Funk, rock, and jazz have been equally adapted to the sweet jazz sounds of Leslie Drayton's trumpet. A founding member of Earth, Wind & Fire, Drayton went on to be involved with a variety of projects during the 1970s. In addition to playing in the orchestra pit of the Hollywood production of the counterculture musical Hair, he arranged and conducted sessions for Nancy Wilson and New Birth and served as music director/conductor for Marvin Gaye and Sylvester. He played big-band jazz with the Cab Calloway, Gerald Wilson, and Louis Bellson orchestras.
Drayton inherited his musical talents from his father, Charles, who played bass for Lena Horne and Louis Jordan. Three years old when his father died, he continued to be encouraged to pursue music by his mother, who worked as Pearl Bailey's hairdresser. Studying piano from the age of five, he switched to the trumpet following his 11th birthday, receiving his first horn from Benny Carter, a friend of his late father, who had promised to give him an instrument when he came of age.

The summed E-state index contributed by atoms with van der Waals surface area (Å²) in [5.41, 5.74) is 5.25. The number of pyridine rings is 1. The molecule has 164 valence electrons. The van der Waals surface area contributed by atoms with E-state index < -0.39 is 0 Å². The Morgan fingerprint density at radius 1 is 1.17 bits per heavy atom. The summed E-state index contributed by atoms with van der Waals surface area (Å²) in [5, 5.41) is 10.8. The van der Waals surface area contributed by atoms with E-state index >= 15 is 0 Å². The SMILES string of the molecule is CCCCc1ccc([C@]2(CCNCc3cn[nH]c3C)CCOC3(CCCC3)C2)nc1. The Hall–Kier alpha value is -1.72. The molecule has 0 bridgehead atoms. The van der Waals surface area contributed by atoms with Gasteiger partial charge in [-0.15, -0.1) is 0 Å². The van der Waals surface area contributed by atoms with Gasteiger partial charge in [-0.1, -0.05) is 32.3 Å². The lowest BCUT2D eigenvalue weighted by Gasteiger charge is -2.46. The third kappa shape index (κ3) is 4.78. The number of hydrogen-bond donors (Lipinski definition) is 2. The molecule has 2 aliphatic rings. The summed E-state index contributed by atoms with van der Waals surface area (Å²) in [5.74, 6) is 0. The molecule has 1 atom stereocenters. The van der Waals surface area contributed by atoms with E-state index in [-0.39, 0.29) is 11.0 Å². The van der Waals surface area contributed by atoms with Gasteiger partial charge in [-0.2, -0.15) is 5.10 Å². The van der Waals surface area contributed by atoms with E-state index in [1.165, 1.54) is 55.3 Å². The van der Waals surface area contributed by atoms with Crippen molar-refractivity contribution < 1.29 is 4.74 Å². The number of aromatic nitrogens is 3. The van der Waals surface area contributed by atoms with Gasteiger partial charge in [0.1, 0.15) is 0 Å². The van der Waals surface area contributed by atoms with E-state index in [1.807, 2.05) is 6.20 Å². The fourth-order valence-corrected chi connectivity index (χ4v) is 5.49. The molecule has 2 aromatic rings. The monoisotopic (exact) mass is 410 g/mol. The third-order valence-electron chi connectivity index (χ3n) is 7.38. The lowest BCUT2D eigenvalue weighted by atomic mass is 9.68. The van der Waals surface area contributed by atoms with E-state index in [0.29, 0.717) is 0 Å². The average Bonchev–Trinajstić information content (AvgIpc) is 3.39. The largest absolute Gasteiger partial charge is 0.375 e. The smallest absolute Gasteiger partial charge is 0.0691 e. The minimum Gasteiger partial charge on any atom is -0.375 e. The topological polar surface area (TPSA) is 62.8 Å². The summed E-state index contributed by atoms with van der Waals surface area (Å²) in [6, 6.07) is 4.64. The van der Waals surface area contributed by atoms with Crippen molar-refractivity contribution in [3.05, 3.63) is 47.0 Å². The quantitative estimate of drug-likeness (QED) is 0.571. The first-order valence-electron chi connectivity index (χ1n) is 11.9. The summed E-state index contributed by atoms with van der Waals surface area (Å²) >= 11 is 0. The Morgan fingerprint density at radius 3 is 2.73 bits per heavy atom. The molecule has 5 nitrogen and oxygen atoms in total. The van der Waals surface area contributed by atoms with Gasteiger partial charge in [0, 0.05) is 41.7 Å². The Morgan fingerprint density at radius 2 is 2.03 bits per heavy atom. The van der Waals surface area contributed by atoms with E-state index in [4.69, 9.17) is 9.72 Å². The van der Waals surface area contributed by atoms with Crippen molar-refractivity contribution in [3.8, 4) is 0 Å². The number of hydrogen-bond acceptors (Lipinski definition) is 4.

Releasing his debut solo album, Our Music Is Your Music, on his own Esoteric label in 1980, Drayton continued to make his presence felt as leader of his own group and co-leader of a big band that he shared with Melba Liston. In the mid-'80s, he expanded his orchestra with the addition of vocalist Barbara Morrison. He released What It Is, Is What It Is, in 1987 on Germany's Ausverkau label. When his album Midnight Rendezvous was rejected by Island in 1988, Drayton became so disillusioned that he moved to Colorado. Purchasing synthesizers and computers before leaving Los Angeles, he conceived the hiatus as an opportunity to further his musical skills. He released Unfinished Business on Ausverkau in 1990.
However, the move marked the beginning of a difficult period for Drayton. Although he earned a Masters degree in musical composition from the University of Denver, he faced a personal crisis when he was diagnosed with cancer a few months after his arrival in Colorado. Surgery in 1994 to remove the cancerous growth was successful. He continued to record for the New Perspectives Jazz Ltd. label, issuing Until Further Notice in 1994, and Jazz House Party in 1995. His problems continued, however; his mother had a heart attack six months after his return to Los Angeles, and died before his eyes. The experience inspired several tunes on his album Urbanesque in 1998, his third offering for New Perspectives. ~ Craig Harris, Rovi